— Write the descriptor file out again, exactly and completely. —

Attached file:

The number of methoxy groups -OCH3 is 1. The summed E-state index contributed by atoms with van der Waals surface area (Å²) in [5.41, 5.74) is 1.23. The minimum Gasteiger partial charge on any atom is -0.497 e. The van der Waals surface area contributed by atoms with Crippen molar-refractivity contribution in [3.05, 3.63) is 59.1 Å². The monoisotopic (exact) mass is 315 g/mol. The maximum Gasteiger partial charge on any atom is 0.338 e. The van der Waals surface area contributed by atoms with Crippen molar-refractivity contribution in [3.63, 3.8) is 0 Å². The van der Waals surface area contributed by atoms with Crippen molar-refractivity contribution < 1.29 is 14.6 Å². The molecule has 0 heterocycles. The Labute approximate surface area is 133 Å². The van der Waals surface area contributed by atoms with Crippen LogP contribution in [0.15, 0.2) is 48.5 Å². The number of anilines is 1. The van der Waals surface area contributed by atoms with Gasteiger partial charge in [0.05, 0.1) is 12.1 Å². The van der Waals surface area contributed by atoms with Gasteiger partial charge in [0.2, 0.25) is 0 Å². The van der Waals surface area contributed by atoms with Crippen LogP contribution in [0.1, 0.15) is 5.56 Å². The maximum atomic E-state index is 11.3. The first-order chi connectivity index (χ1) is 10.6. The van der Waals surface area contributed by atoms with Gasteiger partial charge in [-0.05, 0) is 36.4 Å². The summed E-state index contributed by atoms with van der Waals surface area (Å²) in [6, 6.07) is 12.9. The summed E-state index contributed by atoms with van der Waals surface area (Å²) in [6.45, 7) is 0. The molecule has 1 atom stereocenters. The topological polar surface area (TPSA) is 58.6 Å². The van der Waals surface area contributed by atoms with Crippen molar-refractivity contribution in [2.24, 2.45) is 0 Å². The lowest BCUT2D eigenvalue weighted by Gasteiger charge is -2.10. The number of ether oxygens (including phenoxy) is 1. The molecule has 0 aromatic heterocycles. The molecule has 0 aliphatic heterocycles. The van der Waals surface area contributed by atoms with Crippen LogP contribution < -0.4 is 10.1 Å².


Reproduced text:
The number of methoxy groups -OCH3 is 1. The summed E-state index contributed by atoms with van der Waals surface area (Å²) in [5.41, 5.74) is 1.23. The minimum Gasteiger partial charge on any atom is -0.497 e. The van der Waals surface area contributed by atoms with Crippen molar-refractivity contribution in [3.05, 3.63) is 59.1 Å². The monoisotopic (exact) mass is 315 g/mol. The maximum Gasteiger partial charge on any atom is 0.338 e. The van der Waals surface area contributed by atoms with Crippen molar-refractivity contribution in [3.63, 3.8) is 0 Å². The van der Waals surface area contributed by atoms with Crippen molar-refractivity contribution < 1.29 is 14.6 Å². The molecule has 0 heterocycles. The Labute approximate surface area is 133 Å². The van der Waals surface area contributed by atoms with Crippen LogP contribution in [0.15, 0.2) is 48.5 Å². The number of anilines is 1. The van der Waals surface area contributed by atoms with Gasteiger partial charge in [0.05, 0.1) is 12.1 Å². The van der Waals surface area contributed by atoms with Gasteiger partial charge in [0.2, 0.25) is 0 Å². The van der Waals surface area contributed by atoms with Crippen LogP contribution in [0.1, 0.15) is 5.56 Å². The maximum atomic E-state index is 11.3. The first-order chi connectivity index (χ1) is 10.6. The van der Waals surface area contributed by atoms with Gasteiger partial charge in [-0.05, 0) is 36.4 Å². The summed E-state index contributed by atoms with van der Waals surface area (Å²) in [6, 6.07) is 12.9. The summed E-state index contributed by atoms with van der Waals surface area (Å²) in [6.45, 7) is 0. The molecule has 1 atom stereocenters. The topological polar surface area (TPSA) is 58.6 Å². The van der Waals surface area contributed by atoms with Crippen molar-refractivity contribution in [2.24, 2.45) is 0 Å². The lowest BCUT2D eigenvalue weighted by Gasteiger charge is -2.10. The number of ether oxygens (including phenoxy) is 1. The molecule has 0 aromatic heterocycles. The molecule has 0 aliphatic heterocycles. The van der Waals surface area contributed by atoms with Crippen LogP contribution < -0.4 is 10.1 Å².